St Isidore the Farmer
Feast Day May 15th
"ISIDORE was born in Madrid, Spain, in the twelfth century. He was a farmer on the land of a wealthy nobleman of Madrid. He never missed daily Mass. The neighbors accused him, to his employer, of neglecting his work in order to hear Mass, but Isidore replied, "I know, Sir, that I am your servant, but I have another Master as well, to whom I owe service and obedience."
The employer went to the farm one morning very early. When he found out that Isidore did not begin his work until a later hour, he went toward him to scold him. But he was surprised to find two strangers, each with a team of white oxen, ploughing, one on each side of Isidore. When he approached them, they disappeared. He said to Isidore, "Tell me, who are these two men who were ploughing with you just now?" Isidore said, "I have not seen any person. I ask no help from anyone but God each morning at Holy Mass." The nobleman understood that the two men he had seen were angels sent by God to help His servant, in return for his hearing Mass faithfully."
In March 1622 five great saints were canonised together. They included four of the giant figures of the Catholic Reformation: St. Ignatius, St. Francis Xavier, St. Teresa and St. Philip Neri. The fifth, St Isidore, stood apart. He founded no order, he accomplished no great deeds (apart from tilling the land); he neither left any teaching, nor inspired ant disciples. He was, in fact a simple farm worker, born in Madrid, who spent his entire working life in the service of the same wealthy landowner.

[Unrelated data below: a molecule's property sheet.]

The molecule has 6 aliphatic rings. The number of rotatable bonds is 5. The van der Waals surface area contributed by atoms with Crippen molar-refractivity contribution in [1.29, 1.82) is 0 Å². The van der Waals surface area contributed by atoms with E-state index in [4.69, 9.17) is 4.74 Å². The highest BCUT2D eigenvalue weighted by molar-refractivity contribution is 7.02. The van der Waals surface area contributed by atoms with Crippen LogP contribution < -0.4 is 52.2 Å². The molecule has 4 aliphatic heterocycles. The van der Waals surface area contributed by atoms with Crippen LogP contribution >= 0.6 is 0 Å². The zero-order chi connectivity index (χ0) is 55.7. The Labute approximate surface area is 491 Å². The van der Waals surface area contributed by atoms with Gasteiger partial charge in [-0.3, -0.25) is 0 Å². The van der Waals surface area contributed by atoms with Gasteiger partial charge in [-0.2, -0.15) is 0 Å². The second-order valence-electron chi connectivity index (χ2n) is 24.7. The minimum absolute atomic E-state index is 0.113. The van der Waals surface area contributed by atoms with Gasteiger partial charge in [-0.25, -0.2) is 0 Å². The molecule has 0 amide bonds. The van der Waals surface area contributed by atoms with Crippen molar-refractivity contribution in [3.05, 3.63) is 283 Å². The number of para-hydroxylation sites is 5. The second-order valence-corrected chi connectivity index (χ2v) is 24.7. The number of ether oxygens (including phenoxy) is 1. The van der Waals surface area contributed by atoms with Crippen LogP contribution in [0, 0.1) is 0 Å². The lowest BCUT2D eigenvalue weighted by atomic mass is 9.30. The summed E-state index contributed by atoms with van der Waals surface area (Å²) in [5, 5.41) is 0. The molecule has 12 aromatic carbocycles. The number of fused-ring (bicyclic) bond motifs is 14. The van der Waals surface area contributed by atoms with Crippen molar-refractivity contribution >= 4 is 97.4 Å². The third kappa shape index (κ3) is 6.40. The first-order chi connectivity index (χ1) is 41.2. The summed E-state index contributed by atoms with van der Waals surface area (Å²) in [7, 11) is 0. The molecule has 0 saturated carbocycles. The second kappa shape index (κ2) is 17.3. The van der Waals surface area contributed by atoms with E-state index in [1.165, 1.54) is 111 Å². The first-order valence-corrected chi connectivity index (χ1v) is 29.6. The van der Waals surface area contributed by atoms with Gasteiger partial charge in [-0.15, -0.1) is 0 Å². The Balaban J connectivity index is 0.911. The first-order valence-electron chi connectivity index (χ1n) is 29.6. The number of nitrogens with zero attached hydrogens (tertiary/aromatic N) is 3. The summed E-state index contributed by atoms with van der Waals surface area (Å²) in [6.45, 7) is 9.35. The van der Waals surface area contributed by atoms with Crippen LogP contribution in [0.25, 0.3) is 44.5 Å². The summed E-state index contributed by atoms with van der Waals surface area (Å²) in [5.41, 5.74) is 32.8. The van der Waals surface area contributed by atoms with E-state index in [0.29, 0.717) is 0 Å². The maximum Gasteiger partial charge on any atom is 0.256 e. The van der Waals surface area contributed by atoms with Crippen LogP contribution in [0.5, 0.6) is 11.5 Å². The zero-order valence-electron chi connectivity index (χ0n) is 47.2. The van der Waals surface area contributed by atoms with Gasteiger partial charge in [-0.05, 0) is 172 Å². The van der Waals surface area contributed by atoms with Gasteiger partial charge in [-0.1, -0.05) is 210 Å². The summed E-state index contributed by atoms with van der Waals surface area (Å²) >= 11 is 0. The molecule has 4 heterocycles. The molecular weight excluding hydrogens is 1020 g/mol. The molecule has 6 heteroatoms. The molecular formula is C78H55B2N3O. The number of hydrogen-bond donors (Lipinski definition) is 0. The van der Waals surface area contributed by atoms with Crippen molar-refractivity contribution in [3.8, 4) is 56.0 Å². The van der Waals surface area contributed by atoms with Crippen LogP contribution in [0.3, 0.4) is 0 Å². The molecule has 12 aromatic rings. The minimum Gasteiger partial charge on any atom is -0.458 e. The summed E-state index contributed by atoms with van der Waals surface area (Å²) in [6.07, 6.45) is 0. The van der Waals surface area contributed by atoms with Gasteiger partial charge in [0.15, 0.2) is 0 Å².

With his good wife, Maria he bore one son, who died in childhood. He knew the hardships, the toils and the sorrows of all farm workers then and since. And he displayed the simple though profound faith so common to campesinos the world over. He attended Mass daily and prayed continuously as he worked in the fields.
In Isidore's case however, his faith was attended by visible signs and wonders. It was reported, for example, that angels were seen assisting him as he ploughed, He was famous for his generosity toward those even poorer than himself. His table was always open to the indignant, while he was content to live on the scraps left over. His kindness extended to animals. One winter day he was so moved by the sorrowful noise of some hungry birds that he opened the sack of corn he was carrying and poured out half of it's contents. Though witnesses scoffed at this prodigality, later, at the mill. the bag was found miraculously to be full.
Other similar stories are told of this holy peasant, who died on May 15 1130. Yet for all the miraculous legends, what most stands out is the very ordinariness of his life. He is simply one of the " little ones" so beloved by God. Though not a monk he passed his life in "work and prayer."
Though poor himself he poured himself out in charity. Though happily married he communed with angels.
From All Saints, Daily Reflections on Saint, Prophets, and Witnesses For Our Time (Robert Ellsberg)
Saint Isidore the Farmer